I met Lucy Grealy once. She wrote Autobiography of a Face. Cancer had eroded bone, but I didn't think she looked wrong, just different. There's a sweet man in my neighborhood with a partial face. People avoid looking at him. I don't get it. He's a sweetie. Granted I was trained as a child to overlook visible disability. Unfortunately I have huge problems overlooking stupidity. My patience is tested every day. But that's a willful disability.
Novelist Ann Patchett wrote a memoir of her friendship with Grealy, and excerpted some in an article in New York Magazine. Here's the link.
Patchett: "I knew Lucy Grealy for several years before she knew me, and now that she’s dead, I think of all the years I will know her again in this one-sided way, me thinking of her. We started college together in 1981. Even at Sarah Lawrence, a school full of models and actresses and millionaire daughters of industry, everyone knew Lucy and everyone knew her story: childhood cancer, endless reconstruction. She was the campus mascot, the favorite pet in her dirty jeans and oversize Irish sweaters. She kept her head tipped down so that her long dark-blonde hair fell over her face to hide the fact that much of her lower jaw was missing."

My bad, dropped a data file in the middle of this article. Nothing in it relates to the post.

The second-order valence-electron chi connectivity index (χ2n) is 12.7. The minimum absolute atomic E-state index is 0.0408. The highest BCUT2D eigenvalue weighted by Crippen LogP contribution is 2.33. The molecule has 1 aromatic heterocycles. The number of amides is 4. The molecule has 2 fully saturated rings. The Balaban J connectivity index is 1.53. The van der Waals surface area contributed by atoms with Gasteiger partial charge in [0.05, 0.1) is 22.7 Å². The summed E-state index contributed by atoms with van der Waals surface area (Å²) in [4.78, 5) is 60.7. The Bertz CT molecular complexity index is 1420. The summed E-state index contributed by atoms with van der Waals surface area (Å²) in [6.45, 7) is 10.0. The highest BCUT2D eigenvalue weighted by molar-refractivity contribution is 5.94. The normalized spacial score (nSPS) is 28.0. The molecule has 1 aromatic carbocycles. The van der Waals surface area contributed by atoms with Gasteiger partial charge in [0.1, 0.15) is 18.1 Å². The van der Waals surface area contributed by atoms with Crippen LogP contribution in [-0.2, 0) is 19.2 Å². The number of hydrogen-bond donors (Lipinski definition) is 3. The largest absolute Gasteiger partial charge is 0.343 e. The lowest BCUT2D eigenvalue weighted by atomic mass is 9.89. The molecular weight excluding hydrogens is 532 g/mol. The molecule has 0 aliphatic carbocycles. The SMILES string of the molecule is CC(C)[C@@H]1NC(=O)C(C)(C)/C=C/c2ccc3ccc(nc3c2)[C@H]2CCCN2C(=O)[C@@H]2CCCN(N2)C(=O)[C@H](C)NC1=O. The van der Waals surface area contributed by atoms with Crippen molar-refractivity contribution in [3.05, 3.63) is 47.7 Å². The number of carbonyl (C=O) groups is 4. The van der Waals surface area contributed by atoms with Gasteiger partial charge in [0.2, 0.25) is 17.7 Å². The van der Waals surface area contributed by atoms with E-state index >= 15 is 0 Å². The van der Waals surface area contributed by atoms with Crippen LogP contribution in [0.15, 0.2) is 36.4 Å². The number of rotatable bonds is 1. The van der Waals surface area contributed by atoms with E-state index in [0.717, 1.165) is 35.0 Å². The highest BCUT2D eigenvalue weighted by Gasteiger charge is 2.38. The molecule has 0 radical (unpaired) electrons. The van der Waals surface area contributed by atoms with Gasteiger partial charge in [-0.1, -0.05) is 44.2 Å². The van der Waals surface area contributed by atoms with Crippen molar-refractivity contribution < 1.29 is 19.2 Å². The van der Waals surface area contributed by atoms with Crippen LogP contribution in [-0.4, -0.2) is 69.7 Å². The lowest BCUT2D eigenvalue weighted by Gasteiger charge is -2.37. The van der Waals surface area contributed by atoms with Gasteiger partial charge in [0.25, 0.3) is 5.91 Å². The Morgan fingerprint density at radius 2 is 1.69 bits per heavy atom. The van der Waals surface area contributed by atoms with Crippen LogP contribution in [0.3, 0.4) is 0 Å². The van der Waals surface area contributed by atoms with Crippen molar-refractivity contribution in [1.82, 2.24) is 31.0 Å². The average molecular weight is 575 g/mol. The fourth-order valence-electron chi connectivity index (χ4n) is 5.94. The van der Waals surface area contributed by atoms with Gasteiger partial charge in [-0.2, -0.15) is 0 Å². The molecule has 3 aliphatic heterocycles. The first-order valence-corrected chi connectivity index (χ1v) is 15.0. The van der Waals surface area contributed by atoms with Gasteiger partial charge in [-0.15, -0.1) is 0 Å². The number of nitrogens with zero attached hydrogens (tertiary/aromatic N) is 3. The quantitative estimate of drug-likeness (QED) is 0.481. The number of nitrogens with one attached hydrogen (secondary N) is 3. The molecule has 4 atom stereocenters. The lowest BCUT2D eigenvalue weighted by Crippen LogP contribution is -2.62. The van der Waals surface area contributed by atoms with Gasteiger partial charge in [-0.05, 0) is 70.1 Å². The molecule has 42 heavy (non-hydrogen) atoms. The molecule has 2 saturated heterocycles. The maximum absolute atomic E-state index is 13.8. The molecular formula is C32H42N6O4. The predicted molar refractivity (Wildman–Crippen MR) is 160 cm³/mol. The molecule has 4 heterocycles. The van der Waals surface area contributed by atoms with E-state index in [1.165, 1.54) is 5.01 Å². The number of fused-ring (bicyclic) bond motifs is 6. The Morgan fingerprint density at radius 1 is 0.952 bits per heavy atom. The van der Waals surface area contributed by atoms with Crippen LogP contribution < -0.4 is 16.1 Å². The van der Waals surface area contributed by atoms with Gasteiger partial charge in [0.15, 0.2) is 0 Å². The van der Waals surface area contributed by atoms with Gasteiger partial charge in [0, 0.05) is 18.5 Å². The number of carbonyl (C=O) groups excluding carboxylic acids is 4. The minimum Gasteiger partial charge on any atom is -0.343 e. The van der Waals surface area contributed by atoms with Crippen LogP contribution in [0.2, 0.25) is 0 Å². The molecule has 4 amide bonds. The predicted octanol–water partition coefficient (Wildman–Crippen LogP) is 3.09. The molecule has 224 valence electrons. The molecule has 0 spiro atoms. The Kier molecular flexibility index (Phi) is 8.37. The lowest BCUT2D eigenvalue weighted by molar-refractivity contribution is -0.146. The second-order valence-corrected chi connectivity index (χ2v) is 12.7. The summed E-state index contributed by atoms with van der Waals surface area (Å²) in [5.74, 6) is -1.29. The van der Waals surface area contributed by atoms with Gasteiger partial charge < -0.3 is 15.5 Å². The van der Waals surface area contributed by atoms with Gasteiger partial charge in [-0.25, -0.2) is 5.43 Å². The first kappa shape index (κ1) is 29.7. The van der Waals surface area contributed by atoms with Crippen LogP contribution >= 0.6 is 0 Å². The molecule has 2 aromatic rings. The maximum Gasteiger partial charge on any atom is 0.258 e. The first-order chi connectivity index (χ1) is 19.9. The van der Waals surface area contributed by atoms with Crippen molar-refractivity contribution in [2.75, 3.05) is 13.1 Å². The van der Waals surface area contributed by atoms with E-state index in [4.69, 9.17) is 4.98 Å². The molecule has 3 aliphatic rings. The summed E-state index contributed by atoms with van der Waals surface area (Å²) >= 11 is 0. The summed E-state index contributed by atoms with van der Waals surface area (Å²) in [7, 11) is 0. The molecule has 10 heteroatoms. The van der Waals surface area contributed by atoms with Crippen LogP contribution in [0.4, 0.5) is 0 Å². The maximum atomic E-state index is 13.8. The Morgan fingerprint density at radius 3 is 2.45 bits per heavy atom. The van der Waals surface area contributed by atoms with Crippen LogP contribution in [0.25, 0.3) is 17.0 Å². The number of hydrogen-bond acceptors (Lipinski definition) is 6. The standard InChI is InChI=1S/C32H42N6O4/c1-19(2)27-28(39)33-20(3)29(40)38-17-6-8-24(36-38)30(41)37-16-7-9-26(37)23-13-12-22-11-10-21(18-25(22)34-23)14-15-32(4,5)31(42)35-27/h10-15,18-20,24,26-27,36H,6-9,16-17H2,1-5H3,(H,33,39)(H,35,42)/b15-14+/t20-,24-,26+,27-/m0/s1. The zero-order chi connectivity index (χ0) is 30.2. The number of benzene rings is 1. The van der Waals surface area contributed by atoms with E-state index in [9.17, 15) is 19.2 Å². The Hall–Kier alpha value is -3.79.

My previous two postings responded to Jennifer Bartlett's first two questions about Feminism and disability on Delirious Hem, delirioushem.blogspot.com.
Her third probe is how Feminists can advance issues of disability, including issues of employment, childbearing, abortion.
Be fearless. Don't make "polite" or "lovely" or "acceptable" the goal. Be willing to ransack the psyches to get in touch with the outsider and love it. Sit on it. That's what I have to do every time I get annoyed by someone's idiocy. It is a challenge. As I was trained to overlook the physical I somehow imbibed a frantic attention to words and formation of argument. If I can try, we all can try.
Love all God's creatures. Be kind.
Ladies, grow a pair.